Senate refuses to lift Salvini's immunity in migrant case


MILAN (AP) — Italy’s Senate refused Wednesday to lift Interior Minister Matteo Salvini’s immunity to face possible charges for refusing to allow migrants aboard an Italian coast guard ship to disembark at a Sicilian port.

A judicial commission in Sicily triggered the vote when it rejected prosecutors’ decision not to pursue kidnapping charges against Salvini for refusing to allow 177 migrants to disembark from the Diciotti last August.

Salvini, in an emotional defense, said his refusal was aimed at forcing Italy’s European partners to share the burden of migrant arrivals, which has disproportionately fallen on Italy as a primary destination for humanitarian ships rescuing migrants from smugglers’ boats off Libya. Within days of the Diciotti’s arrival in Catania, other European countries stepped forward to accept the migrants.

Salvini said his job was to defend Italy’s borders.

“I will never be the minister who allows a single person to die in the Mediterranean Sea without lifting a finger,” he said.

Biden Drops to All-Time Low Approval Rating - Prominent Pollster Suggests Dropout 'Threshold' May Have Been Hit

Salvini has been widely criticized for his policy of not allowing humanitarian rescue boats to make port in Italy. That’s provoked repeated standoffs with other European countries while migrants remain at sea. In the most recent case, an Italian-flagged rescue ship carrying nearly 50 migrants was allowed to make port in Lampedusa and disembark its passengers only after prosecutors ordered it seized.

In the Diciotti case, the migrants were aboard an Italian coast guard vessel that had accepted the migrants at sea from humanitarian vessels. Salvini argues that the presence of the rescue ships off Libya encourages smugglers to attempt the dangerous journey in unseaworthy boats as they expect to be intercepted.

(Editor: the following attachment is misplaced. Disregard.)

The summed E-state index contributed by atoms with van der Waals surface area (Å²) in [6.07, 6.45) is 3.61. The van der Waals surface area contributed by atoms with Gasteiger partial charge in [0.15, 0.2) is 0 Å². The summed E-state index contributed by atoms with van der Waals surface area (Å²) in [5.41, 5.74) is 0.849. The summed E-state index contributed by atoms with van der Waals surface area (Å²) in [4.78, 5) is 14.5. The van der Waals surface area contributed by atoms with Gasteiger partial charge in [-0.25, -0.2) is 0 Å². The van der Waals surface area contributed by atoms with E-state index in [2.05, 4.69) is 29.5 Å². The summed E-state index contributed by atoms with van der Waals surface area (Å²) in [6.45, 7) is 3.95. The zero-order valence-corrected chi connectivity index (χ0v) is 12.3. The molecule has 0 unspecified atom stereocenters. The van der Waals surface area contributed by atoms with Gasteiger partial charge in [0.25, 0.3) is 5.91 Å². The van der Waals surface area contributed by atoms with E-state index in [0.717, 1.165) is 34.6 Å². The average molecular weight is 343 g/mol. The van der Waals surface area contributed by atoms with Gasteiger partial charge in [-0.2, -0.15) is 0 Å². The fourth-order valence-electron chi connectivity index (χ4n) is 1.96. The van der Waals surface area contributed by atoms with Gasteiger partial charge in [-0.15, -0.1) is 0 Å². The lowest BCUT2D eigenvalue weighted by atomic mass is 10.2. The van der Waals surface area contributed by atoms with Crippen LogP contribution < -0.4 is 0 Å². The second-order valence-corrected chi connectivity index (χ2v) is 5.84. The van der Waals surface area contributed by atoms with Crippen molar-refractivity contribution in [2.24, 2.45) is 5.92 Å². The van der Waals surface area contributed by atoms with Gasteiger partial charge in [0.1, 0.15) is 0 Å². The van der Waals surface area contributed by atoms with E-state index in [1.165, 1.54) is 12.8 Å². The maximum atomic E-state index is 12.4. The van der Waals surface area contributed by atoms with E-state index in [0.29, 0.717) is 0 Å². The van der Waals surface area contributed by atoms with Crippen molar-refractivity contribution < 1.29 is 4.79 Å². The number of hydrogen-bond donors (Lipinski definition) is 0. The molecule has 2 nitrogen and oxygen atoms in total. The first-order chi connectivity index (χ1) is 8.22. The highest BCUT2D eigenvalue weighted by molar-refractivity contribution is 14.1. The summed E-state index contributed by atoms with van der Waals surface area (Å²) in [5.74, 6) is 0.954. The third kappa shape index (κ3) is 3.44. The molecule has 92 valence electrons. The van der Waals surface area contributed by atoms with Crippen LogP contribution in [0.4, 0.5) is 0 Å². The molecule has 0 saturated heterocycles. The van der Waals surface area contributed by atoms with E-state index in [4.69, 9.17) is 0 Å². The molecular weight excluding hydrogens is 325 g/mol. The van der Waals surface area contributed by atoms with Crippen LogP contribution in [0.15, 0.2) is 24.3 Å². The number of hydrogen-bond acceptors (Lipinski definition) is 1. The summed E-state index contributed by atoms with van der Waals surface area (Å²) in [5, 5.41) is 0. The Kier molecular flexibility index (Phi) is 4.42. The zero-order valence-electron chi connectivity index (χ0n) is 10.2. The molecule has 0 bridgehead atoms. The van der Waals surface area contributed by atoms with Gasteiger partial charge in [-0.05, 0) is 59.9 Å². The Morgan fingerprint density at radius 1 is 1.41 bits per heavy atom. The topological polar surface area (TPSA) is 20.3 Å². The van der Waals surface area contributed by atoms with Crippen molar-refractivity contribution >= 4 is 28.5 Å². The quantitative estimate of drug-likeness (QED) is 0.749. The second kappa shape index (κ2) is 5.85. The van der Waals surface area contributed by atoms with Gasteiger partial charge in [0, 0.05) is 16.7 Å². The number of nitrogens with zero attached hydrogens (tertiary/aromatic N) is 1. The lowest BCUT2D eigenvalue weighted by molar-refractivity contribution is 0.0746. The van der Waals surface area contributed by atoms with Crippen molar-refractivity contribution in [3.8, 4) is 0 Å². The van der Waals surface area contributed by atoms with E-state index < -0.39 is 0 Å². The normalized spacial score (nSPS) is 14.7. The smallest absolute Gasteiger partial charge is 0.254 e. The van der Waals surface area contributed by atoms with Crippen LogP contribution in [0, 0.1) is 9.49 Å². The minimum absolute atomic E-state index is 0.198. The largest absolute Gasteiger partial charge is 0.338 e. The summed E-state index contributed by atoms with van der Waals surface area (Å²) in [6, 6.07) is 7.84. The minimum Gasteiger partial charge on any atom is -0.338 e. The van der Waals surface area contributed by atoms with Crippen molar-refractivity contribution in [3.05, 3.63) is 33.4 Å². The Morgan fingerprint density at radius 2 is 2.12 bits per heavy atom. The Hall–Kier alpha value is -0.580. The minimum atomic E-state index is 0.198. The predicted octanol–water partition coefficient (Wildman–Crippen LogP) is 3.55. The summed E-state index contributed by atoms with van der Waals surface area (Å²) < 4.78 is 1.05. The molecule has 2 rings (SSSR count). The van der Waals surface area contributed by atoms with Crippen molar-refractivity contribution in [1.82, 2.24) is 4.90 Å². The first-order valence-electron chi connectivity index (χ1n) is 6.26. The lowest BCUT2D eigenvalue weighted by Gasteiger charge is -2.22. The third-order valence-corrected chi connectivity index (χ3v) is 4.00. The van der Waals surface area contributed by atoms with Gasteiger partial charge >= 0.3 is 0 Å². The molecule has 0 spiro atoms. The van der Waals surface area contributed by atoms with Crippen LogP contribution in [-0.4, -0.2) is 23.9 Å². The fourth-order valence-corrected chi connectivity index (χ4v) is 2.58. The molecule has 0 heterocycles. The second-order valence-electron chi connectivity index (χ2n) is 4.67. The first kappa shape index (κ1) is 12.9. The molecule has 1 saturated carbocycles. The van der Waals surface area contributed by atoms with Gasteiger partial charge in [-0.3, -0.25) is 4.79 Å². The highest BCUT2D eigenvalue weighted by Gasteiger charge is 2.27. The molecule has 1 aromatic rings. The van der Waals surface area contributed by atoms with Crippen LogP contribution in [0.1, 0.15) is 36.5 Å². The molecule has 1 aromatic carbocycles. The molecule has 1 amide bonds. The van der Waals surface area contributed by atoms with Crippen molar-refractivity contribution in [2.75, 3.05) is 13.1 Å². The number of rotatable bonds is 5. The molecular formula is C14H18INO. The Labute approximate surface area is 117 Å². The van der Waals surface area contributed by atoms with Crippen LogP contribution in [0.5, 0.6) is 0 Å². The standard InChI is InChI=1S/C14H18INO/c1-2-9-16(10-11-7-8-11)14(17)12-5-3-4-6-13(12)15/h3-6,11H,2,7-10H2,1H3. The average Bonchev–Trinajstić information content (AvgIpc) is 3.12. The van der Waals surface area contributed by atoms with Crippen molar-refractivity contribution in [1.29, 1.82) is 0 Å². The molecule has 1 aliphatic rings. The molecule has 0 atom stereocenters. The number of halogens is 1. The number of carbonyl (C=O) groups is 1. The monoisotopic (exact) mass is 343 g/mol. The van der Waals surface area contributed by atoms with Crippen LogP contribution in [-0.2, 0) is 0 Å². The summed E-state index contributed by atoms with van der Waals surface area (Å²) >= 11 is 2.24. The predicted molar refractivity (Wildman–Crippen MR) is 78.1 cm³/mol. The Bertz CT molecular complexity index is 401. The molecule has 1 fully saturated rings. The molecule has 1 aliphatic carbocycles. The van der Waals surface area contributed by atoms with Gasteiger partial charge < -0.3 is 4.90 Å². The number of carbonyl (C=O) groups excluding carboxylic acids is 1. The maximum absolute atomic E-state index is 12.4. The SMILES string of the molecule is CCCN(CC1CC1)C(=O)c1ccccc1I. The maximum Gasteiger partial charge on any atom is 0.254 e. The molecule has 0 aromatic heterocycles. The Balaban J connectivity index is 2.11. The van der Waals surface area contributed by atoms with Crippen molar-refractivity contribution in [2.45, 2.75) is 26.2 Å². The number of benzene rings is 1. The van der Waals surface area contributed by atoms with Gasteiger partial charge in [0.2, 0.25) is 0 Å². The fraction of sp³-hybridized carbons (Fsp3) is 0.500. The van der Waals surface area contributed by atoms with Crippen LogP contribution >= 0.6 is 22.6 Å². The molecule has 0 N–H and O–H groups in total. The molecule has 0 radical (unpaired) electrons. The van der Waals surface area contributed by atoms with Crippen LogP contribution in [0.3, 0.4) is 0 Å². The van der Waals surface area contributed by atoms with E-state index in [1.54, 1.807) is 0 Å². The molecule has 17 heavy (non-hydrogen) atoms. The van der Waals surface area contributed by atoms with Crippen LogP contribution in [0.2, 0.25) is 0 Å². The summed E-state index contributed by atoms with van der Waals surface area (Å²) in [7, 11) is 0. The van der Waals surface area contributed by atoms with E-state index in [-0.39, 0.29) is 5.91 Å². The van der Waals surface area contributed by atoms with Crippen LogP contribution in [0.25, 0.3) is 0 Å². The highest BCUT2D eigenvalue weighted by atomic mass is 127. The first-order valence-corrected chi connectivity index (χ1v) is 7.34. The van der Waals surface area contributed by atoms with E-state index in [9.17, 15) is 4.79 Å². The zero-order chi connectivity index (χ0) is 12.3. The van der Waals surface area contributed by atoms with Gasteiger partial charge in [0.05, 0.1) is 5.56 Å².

Reacting to the Senate decision, Salvini said “this morning I was busy trying to avoid 15 years in jail. I don’t feel like I am a kidnapper.”

The Western Journal has not reviewed this Associated Press story prior to publication. Therefore, it may contain editorial bias or may in some other way not meet our normal editorial standards. It is provided to our readers as a service from The Western Journal.

Truth and Accuracy

Submit a Correction →

We are committed to truth and accuracy in all of our journalism. Read our editorial standards.

The Associated Press is an independent, not-for-profit news cooperative headquartered in New York City. Their teams in over 100 countries tell the world’s stories, from breaking news to investigative reporting. They provide content and services to help engage audiences worldwide, working with companies of all types, from broadcasters to brands. Photo credit: @AP on Twitter
The Associated Press was the first private sector organization in the U.S. to operate on a national scale. Over the past 170 years, they have been first to inform the world of many of history's most important moments, from the assassination of Abraham Lincoln and the bombing of Pearl Harbor to the fall of the Shah of Iran and the death of Pope John Paul.

Today, they operate in 263 locations in more than 100 countries relaying breaking news, covering war and conflict and producing enterprise reports that tell the world's stories.
New York City